toward these things. If God speaks this way about nakedness and

sexuality why is it wrong for us to do so? If God sees all this as

beautiful, clean, desirable and even “holy,” how can we view it as

dirty and needing to be kept in the closet?


This erotic poem also represents the girl as being equally

unabashed about enjoying the sight of her naked lover. No

blushing rose here! In 5:11-15, the woman describes with obvious

delight, the man’s naked body from head to toe, including

euphemistic references to his penis (“belly”). Strong’s #4578 says

mayaw refers to “the abdomen…by extension the stomach, the

uterus ( or of men, the seat of generation…)” or as one translator

wrote, “His rod is arrogant ivory,” indicating that she marvels at

his erect penis. She likes to look at his body, he likes to look at her

body, and as the preceding paragraphs show, others like to look at

both of them too. Appreciation of the beauty and sexuality of the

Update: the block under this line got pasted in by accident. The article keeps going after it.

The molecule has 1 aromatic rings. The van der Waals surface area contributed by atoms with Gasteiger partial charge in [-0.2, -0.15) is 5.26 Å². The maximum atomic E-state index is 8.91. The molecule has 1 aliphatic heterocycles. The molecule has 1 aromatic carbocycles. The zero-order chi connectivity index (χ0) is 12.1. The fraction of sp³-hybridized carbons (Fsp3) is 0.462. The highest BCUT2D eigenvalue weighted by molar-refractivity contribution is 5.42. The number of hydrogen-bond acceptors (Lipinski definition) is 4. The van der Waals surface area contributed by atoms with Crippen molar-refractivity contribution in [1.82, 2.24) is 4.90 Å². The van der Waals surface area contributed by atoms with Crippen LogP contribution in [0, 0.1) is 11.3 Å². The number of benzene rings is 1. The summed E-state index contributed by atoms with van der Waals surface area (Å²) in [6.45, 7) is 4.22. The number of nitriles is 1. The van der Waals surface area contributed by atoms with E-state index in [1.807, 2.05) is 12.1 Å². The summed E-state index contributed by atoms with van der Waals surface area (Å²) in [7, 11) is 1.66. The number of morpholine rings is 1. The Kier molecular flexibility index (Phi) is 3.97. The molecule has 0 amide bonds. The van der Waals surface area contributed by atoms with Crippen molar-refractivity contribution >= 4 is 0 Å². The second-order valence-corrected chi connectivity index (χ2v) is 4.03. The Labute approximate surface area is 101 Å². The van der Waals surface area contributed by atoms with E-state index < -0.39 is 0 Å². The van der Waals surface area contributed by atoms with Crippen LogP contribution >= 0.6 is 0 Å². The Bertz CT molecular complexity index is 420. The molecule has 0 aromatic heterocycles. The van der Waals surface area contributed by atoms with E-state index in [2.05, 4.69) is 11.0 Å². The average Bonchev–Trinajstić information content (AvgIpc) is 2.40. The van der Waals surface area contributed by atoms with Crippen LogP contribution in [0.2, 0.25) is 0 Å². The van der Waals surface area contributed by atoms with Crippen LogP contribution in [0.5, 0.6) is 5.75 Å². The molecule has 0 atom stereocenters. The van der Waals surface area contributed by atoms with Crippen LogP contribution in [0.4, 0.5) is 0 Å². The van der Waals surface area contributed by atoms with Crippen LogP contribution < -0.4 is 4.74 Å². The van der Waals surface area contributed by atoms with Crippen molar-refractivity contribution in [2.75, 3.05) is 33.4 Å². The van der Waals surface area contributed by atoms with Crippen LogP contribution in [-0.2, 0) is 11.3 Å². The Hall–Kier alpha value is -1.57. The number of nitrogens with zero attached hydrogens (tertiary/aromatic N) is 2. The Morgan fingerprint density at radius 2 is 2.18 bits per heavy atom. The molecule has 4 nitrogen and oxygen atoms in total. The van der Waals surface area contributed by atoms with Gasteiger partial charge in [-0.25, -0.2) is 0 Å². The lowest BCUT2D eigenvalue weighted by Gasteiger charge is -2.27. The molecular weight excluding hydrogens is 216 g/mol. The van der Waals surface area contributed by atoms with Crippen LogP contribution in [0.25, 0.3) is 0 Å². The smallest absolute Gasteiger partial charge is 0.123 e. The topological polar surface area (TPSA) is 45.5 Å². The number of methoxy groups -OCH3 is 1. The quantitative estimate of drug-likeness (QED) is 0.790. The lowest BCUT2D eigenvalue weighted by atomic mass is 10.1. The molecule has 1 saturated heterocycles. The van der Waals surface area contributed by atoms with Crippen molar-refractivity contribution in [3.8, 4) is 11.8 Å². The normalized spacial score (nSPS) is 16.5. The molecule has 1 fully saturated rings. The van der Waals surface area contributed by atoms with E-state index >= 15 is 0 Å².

human body is recognized here. Men and women looking at each

others bodies and loving the sight, is approved of in these


Studying the Holy Spirit inspired language of this book forces

us to reconsider the validity of all our presumptions, opinions and

convictions about anything sexual. We can see from the foregoing

study that there is nothing about the body and its sexual organs, or

using those organs for their created purpose, that is dirty enough or

“unseemly” enough for God to hesitate to write a book about if for

all the world to read and understand. If The Perfectly Holy God

Who created our bodies and sexual apparatus and made us such

that our most powerful passion is sexual passion, sees sex as we

read about it in this book, then we must admit that this attitude is

the right attitude. God’s attitude toward sex is the perfect attitude

toward sex. If God brings sex out of the closet for all the world to

see, then we must resist every urge to stuff it back in there.

Nothing in all the Bible suggests to us that we should not talk

about sex with one another, even using the real words for all the

parts of the body. We have created euphemisms for sexual love and

sexual organs because we have a sense of shame and impropriety

about these things and just can’t bring ourselves to talk about them

without “covering” our language. Thus instead of saying penis we

say pecker, rod, dick, tool, etc. When we must refer to a woman’s

vulva, we say pussy, cunt, pet, door, etc. etc. If we refer to

masturbation we have to say things like spank the dog, beat the

meat, pump the handle, etc. Why? Since the Creator of all things

sexual does not show embarrassment about sex, why do we?

Our attitudes have not been derived from the Bible. We